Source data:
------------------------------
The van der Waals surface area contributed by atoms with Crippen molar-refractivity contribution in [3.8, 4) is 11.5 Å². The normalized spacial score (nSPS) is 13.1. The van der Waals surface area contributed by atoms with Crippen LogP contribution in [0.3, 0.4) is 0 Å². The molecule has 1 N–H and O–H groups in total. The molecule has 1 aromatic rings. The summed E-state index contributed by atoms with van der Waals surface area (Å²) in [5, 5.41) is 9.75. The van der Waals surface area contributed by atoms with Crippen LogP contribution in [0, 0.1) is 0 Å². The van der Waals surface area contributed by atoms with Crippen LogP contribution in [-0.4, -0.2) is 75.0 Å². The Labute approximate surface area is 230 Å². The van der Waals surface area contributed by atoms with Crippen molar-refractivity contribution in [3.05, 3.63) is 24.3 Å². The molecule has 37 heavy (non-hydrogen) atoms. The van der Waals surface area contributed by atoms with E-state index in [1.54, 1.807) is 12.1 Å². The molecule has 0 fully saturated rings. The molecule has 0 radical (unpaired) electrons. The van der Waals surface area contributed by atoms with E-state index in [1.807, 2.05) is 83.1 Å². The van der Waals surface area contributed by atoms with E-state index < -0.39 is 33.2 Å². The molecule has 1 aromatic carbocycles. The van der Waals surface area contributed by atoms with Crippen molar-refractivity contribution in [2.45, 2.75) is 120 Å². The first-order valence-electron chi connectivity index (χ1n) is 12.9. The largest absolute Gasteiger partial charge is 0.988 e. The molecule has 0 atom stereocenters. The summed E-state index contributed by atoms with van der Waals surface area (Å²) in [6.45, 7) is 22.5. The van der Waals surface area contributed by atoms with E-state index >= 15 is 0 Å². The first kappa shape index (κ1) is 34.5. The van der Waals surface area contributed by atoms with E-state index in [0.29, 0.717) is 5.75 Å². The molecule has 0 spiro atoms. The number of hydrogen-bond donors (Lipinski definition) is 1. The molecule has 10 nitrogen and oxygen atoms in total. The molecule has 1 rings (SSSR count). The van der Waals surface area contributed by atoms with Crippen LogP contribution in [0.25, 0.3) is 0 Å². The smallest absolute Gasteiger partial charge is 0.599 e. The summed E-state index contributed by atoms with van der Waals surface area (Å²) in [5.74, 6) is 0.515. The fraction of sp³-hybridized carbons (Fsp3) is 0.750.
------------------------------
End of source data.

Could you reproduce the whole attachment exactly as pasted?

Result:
The van der Waals surface area contributed by atoms with Crippen molar-refractivity contribution in [3.8, 4) is 11.5 Å². The normalized spacial score (nSPS) is 13.1. The van der Waals surface area contributed by atoms with Crippen LogP contribution in [0.3, 0.4) is 0 Å². The molecule has 1 N–H and O–H groups in total. The molecule has 1 aromatic rings. The summed E-state index contributed by atoms with van der Waals surface area (Å²) in [5, 5.41) is 9.75. The van der Waals surface area contributed by atoms with Crippen LogP contribution in [0, 0.1) is 0 Å². The van der Waals surface area contributed by atoms with Crippen LogP contribution in [-0.4, -0.2) is 75.0 Å². The Labute approximate surface area is 230 Å². The van der Waals surface area contributed by atoms with Crippen molar-refractivity contribution in [3.05, 3.63) is 24.3 Å². The molecule has 37 heavy (non-hydrogen) atoms. The van der Waals surface area contributed by atoms with E-state index in [1.54, 1.807) is 12.1 Å². The molecule has 0 fully saturated rings. The molecule has 0 radical (unpaired) electrons. The van der Waals surface area contributed by atoms with E-state index in [1.807, 2.05) is 83.1 Å². The van der Waals surface area contributed by atoms with E-state index < -0.39 is 33.2 Å². The molecule has 1 aromatic carbocycles. The van der Waals surface area contributed by atoms with Crippen molar-refractivity contribution in [2.45, 2.75) is 120 Å². The first-order valence-electron chi connectivity index (χ1n) is 12.9. The largest absolute Gasteiger partial charge is 0.988 e. The molecule has 0 atom stereocenters. The summed E-state index contributed by atoms with van der Waals surface area (Å²) in [6.45, 7) is 22.5. The van der Waals surface area contributed by atoms with E-state index >= 15 is 0 Å². The first kappa shape index (κ1) is 34.5. The van der Waals surface area contributed by atoms with E-state index in [0.29, 0.717) is 5.75 Å². The molecule has 0 spiro atoms. The number of hydrogen-bond donors (Lipinski definition) is 1. The molecule has 10 nitrogen and oxygen atoms in total. The molecule has 1 rings (SSSR count). The van der Waals surface area contributed by atoms with Crippen LogP contribution in [0.25, 0.3) is 0 Å². The smallest absolute Gasteiger partial charge is 0.599 e. The summed E-state index contributed by atoms with van der Waals surface area (Å²) in [5.74, 6) is 0.515. The fraction of sp³-hybridized carbons (Fsp3) is 0.750.